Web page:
ROSE: For time's sake, our second question is, how have you seen things change for the trans or POC community since you've started advocating for the community?
DAWN: So how I've seen things change is more people are expressing themselves freely. More people are coming out and being confident with who they are and how they're expressing themselves. They are going for more jobs. They feel more confident to be like, "Hey, I'm trans. I don't need to pretend to be cis. I love who I am." And people are doing things like going out into public and going for modeling or going to audition for commercials.
ROSE: I so agree. I feel like glass ceilings are being shattered left and right this year. We have so many firsts this year. There's a ton to celebrate for the trans community as well this year. If it weren't for people like Janet Mock or Laverne Cox or Carmen Carrera, I would not be where I'm at today. They helped me feel confident and feel beautiful and see a future for myself. And you're right. Having more visibility and more trans celebrities, it changes things. It's a lot of reassurance.
And I feel like, also, the government is finally talking about us. Obama was the first president to ever say the word transgender. And, sure, the man in office currently is not speaking positively about our community. But he is talking about our community. So people can't deny that we exist anymore. We are here. We are real.
ROSE: All right. Let's go to the next question. This is kind of a heated question, but I wanted to ask how you feel about the societal pressure to pass.
It’s heated in the trans community for sure, but I wanted to bring it up because it's almost Trans Day of Remembrance, and we're talking about our sisters being murdered. I learned very quickly at the beginning of my transition that if I wear a full face of makeup and if I try harder to dress femininely, when I got hair extensions, when I passed, I was safer in public. I've been chased. I've been harassed and yelled at. I've been cornered and touched inappropriately in public on the bus. Working and living in downtown Seattle was difficult when I was transitioning. But when I passed more as a woman, I gained so much more respect. And it was easier to simply exist.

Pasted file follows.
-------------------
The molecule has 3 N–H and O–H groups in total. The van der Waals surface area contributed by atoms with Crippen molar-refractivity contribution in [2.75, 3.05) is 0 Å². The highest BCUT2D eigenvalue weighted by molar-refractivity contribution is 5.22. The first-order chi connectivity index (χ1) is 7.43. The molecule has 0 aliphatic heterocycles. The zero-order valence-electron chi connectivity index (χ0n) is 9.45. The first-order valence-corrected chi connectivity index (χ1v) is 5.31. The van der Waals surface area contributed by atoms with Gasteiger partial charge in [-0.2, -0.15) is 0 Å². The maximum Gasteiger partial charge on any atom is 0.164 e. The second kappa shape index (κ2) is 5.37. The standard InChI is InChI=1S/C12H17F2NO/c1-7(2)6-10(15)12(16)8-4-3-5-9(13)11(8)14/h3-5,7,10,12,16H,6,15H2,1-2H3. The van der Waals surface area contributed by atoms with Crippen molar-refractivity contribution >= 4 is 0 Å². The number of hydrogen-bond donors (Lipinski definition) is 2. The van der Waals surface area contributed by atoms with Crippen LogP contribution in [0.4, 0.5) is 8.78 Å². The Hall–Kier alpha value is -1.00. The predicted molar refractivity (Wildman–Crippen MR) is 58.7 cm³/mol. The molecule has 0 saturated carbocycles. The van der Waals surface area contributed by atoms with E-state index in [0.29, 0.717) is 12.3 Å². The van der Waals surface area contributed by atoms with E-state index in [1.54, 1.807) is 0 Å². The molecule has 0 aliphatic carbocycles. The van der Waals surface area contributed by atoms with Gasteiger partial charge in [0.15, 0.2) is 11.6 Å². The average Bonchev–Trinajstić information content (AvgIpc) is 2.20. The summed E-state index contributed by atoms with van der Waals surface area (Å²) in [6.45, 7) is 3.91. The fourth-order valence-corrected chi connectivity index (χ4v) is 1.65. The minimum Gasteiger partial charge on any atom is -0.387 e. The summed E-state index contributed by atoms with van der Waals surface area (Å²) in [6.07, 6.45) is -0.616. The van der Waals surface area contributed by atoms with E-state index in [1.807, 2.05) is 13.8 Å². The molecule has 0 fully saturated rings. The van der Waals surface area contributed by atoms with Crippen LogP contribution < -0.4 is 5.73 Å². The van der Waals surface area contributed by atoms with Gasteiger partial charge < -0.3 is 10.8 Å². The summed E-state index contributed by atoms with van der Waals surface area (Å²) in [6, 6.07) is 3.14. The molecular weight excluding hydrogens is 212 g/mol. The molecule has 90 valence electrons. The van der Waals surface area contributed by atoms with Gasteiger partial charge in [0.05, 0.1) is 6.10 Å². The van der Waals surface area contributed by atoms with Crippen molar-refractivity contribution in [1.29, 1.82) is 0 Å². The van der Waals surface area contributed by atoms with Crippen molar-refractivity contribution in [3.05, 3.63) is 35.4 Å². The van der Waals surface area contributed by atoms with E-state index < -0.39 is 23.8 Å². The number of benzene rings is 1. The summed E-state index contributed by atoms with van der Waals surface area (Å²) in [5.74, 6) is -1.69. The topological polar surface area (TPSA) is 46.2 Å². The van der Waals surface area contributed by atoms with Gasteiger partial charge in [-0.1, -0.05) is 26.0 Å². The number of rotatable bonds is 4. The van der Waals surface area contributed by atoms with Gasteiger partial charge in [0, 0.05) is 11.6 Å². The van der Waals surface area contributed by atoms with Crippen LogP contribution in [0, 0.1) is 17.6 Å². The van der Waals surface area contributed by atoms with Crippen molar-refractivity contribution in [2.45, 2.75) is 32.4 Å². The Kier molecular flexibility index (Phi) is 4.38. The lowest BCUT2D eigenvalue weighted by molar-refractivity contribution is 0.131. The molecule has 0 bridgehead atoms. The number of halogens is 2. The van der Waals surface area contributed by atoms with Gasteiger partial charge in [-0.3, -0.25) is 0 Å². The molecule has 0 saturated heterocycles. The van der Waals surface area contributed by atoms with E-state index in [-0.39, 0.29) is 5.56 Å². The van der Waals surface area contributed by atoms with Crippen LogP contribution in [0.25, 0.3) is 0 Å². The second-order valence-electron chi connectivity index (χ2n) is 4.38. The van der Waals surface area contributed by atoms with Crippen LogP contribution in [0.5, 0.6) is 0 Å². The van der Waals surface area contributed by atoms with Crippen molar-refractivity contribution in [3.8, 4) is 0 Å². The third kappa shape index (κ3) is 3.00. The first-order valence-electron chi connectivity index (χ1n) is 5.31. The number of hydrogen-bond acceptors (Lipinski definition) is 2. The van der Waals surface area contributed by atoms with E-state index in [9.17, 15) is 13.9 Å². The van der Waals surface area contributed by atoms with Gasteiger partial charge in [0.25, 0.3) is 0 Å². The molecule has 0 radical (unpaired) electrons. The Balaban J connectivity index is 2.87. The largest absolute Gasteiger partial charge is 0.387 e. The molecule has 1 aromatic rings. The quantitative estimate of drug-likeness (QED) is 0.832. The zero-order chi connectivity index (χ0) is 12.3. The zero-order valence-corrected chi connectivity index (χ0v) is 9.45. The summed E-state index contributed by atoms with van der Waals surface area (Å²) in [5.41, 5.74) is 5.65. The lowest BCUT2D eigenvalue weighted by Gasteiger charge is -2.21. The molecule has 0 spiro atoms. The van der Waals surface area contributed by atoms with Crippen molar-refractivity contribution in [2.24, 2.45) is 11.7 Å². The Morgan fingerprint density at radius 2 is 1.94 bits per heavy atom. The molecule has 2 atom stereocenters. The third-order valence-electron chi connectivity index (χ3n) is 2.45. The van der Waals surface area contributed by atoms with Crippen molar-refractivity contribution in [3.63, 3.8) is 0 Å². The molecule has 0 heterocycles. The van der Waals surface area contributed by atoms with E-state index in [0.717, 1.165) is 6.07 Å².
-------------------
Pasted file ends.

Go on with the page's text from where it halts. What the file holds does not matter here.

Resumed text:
My thoughts have definitely kind of changed about passing. Sure, I do pass out of makeup and with my hair longer now better than I did at the beginning of my transition. But, at the same time, I really wish that society would just stop caring because we're all human. It doesn't matter what you look like. We should all be able to exist in society. We should be able to use the restroom. We should be able to walk down a street, go to work, and feel like our lives aren't at stake. That's not our reality for everyone today.
DAWN: Totally. I felt like in the beginning of my transition I always had to compare myself. And that was a very unhealthy state of mind because I was like, "Ugh, I'm not valid unless my breasts are bigger, or I'm not valid unless my hips are wider, or I'm not valid unless my hair is longer."
And I find that a lot of trans women are doing that with me now, currently where I am in my transition. And I try my best to let it be known, "Hey, we all have our journey." And, also, I do understand that it's pressure from society but also from men. They’re holding us up to a higher standard than cis women on a daily because of our past and what we started as.